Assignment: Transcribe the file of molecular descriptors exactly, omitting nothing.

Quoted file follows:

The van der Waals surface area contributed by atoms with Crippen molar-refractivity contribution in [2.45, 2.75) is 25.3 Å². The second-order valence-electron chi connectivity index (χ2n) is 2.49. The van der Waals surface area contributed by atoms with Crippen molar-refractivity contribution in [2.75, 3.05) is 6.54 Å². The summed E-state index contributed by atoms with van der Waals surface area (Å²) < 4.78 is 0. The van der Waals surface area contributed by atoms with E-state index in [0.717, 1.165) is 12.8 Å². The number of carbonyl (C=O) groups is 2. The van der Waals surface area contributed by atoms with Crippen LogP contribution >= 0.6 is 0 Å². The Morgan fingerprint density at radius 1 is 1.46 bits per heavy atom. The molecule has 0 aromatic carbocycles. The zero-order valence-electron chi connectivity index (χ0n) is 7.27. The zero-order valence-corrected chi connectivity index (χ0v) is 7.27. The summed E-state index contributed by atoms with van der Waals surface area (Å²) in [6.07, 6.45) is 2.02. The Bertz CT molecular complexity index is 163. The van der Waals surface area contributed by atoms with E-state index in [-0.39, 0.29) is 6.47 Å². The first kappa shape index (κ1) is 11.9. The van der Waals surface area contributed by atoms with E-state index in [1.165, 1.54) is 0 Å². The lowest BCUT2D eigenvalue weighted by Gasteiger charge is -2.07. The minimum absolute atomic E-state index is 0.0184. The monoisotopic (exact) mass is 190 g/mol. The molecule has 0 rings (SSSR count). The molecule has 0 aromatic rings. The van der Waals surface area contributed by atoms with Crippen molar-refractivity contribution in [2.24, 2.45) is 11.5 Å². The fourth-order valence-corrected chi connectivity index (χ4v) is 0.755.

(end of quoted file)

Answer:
The van der Waals surface area contributed by atoms with Crippen molar-refractivity contribution in [2.45, 2.75) is 25.3 Å². The second-order valence-electron chi connectivity index (χ2n) is 2.49. The van der Waals surface area contributed by atoms with Crippen molar-refractivity contribution in [2.75, 3.05) is 6.54 Å². The summed E-state index contributed by atoms with van der Waals surface area (Å²) < 4.78 is 0. The van der Waals surface area contributed by atoms with E-state index in [0.717, 1.165) is 12.8 Å². The number of carbonyl (C=O) groups is 2. The van der Waals surface area contributed by atoms with Crippen LogP contribution >= 0.6 is 0 Å². The Morgan fingerprint density at radius 1 is 1.46 bits per heavy atom. The molecule has 0 aromatic carbocycles. The zero-order valence-electron chi connectivity index (χ0n) is 7.27. The zero-order valence-corrected chi connectivity index (χ0v) is 7.27. The summed E-state index contributed by atoms with van der Waals surface area (Å²) in [6.07, 6.45) is 2.02. The Bertz CT molecular complexity index is 163. The van der Waals surface area contributed by atoms with E-state index in [-0.39, 0.29) is 6.47 Å². The first kappa shape index (κ1) is 11.9. The van der Waals surface area contributed by atoms with E-state index in [1.165, 1.54) is 0 Å². The lowest BCUT2D eigenvalue weighted by Gasteiger charge is -2.07. The minimum absolute atomic E-state index is 0.0184. The monoisotopic (exact) mass is 190 g/mol. The molecule has 0 rings (SSSR count). The molecule has 0 aromatic rings. The van der Waals surface area contributed by atoms with Crippen molar-refractivity contribution in [2.24, 2.45) is 11.5 Å². The fourth-order valence-corrected chi connectivity index (χ4v) is 0.755.